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Hydrodynamics and Phytoplankton Distributions in the Upper OceanEPA Grant Number: F6E21102
Title: Hydrodynamics and Phytoplankton Distributions in the Upper Ocean
Investigators: Steinbuck, Jonah Vittorio
Institution: Stanford University
EPA Project Officer: Jones, Brandon
Project Period: September 1, 2006 through September 1, 2009
Project Amount: $111,344
RFA: STAR Graduate Fellowships (2006) RFA Text | Recipients Lists
Research Category: Academic Fellowships , Aquatic Ecosystems , Fellowship - Physical Oceanography
The abundance and distribution of phytoplankton in the upper ocean are of fundamental importance to the functioning of marine ecosystems and to the exchange of gases between the atmosphere and ocean. Physical processes in the upper ocean -- internal waves, convection, and shear-generated turbulence -- regulate the distribution of phytoplankton and influence conditions for growth and grazing. In this project, we seek to clarify the linkages between hydrodynamics and phytoplankton distributions via field observations in the Gulf of Aqaba, Red Sea, and off the coast of California.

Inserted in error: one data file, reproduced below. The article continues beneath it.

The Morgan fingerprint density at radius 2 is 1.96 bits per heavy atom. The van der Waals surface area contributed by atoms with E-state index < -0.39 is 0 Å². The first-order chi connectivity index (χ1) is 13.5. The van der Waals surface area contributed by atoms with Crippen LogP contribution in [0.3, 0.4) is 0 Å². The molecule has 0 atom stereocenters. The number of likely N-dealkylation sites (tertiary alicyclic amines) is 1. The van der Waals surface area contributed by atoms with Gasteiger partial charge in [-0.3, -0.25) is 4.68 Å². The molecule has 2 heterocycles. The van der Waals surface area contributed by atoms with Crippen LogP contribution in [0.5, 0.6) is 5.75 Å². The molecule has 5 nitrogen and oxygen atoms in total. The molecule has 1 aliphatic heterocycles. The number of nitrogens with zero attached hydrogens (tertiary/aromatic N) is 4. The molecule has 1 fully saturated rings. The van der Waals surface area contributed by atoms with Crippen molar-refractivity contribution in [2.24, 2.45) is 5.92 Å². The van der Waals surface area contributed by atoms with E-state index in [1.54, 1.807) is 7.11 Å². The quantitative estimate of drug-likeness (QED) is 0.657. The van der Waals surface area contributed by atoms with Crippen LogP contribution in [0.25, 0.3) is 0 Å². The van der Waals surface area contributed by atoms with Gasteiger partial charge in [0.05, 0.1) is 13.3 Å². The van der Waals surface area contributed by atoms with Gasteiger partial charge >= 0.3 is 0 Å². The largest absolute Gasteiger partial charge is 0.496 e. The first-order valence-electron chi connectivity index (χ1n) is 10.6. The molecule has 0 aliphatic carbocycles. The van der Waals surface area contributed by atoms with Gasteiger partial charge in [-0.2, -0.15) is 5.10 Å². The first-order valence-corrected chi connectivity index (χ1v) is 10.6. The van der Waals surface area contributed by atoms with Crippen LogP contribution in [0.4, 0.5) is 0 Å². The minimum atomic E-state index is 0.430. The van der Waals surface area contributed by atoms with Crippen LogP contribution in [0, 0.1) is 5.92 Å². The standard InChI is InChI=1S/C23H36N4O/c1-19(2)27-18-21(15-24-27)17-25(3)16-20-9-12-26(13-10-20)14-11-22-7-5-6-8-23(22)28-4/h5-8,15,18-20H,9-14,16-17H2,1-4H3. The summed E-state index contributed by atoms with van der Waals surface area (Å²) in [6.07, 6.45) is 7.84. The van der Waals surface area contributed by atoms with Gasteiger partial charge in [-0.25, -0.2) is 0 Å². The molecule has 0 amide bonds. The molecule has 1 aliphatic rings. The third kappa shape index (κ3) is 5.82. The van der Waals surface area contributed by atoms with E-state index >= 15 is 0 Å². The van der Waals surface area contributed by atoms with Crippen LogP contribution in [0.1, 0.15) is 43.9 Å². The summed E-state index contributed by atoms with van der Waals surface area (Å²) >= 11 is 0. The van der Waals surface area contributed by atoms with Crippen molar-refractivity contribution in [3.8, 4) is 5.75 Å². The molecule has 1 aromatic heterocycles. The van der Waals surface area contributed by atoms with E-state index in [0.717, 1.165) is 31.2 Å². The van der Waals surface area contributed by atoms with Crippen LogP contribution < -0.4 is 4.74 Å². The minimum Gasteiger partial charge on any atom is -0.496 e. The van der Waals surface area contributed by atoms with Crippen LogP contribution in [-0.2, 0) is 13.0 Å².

The central goal of this research is to improve our characterization of upper ocean physical processes and to develop our understanding of the role of hydrodynamics in controlling phytoplankton distributions and population dynamics.
We are currently undertaking three interdisciplinary field studies -- spanning physics, biology, and marine technology. These studies utilize new instrumentation and novel sampling strategies that permit simultaneous measurement of biological and physical variables on the same spatial and temporal scales. Our observations in the Gulf of Aqaba and off the coast of California are made from instrumented moorings (with Acoustic Doppler Current Profilers and Velocimeters to characterize flow conditions) and shipboard profilers (including an in-situ Particle Image Velocimetry system, a Self-Contained Autonomous Microstructure Profiler, and fluorometers used to infer vertical turbulent transport of phytoplankton).
This work will improve our description of upper ocean physical processes, including convection and wind-driven motions, and help us better parameterize turbulent mixing from properties of the flow field and water column. Improved parameterizations for turbulent mixing will be crucial to the development of accurate models of ocean circulation, global climate change, and marine ecosystems. Our work will improve our understanding of the role of hydrodynamics in redistributing phytoplankton and altering planktonic population dynamics in the upper ocean.